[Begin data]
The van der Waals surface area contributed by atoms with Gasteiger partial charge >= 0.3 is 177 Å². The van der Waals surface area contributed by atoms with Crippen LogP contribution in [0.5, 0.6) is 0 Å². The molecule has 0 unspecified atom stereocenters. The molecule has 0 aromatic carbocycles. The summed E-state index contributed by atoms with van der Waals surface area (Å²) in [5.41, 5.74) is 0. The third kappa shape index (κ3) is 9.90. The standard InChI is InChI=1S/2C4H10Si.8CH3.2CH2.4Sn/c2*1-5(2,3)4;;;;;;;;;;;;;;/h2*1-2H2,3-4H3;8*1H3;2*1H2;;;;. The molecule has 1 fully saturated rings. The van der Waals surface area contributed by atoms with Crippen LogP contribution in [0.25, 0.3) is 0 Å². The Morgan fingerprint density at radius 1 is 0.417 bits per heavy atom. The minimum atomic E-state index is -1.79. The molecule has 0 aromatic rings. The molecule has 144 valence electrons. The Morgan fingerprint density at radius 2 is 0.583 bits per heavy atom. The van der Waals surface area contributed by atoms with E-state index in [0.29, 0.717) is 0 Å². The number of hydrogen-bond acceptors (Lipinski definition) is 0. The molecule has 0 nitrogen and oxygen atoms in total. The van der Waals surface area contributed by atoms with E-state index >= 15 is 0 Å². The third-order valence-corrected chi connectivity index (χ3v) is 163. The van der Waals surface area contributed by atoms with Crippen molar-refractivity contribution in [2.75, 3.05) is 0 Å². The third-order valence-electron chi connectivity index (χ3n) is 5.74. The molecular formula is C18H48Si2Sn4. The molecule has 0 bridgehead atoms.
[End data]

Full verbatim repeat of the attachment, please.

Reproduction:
The van der Waals surface area contributed by atoms with Gasteiger partial charge >= 0.3 is 177 Å². The van der Waals surface area contributed by atoms with Crippen LogP contribution in [0.5, 0.6) is 0 Å². The molecule has 0 unspecified atom stereocenters. The molecule has 0 aromatic carbocycles. The summed E-state index contributed by atoms with van der Waals surface area (Å²) in [5.41, 5.74) is 0. The third kappa shape index (κ3) is 9.90. The standard InChI is InChI=1S/2C4H10Si.8CH3.2CH2.4Sn/c2*1-5(2,3)4;;;;;;;;;;;;;;/h2*1-2H2,3-4H3;8*1H3;2*1H2;;;;. The molecule has 1 fully saturated rings. The van der Waals surface area contributed by atoms with Crippen LogP contribution in [0.25, 0.3) is 0 Å². The Morgan fingerprint density at radius 1 is 0.417 bits per heavy atom. The minimum atomic E-state index is -1.79. The molecule has 0 aromatic rings. The molecule has 144 valence electrons. The Morgan fingerprint density at radius 2 is 0.583 bits per heavy atom. The van der Waals surface area contributed by atoms with E-state index in [0.29, 0.717) is 0 Å². The number of hydrogen-bond acceptors (Lipinski definition) is 0. The molecule has 0 nitrogen and oxygen atoms in total. The van der Waals surface area contributed by atoms with E-state index >= 15 is 0 Å². The third-order valence-corrected chi connectivity index (χ3v) is 163. The van der Waals surface area contributed by atoms with Crippen molar-refractivity contribution in [2.75, 3.05) is 0 Å². The third-order valence-electron chi connectivity index (χ3n) is 5.74. The molecular formula is C18H48Si2Sn4. The molecule has 0 bridgehead atoms.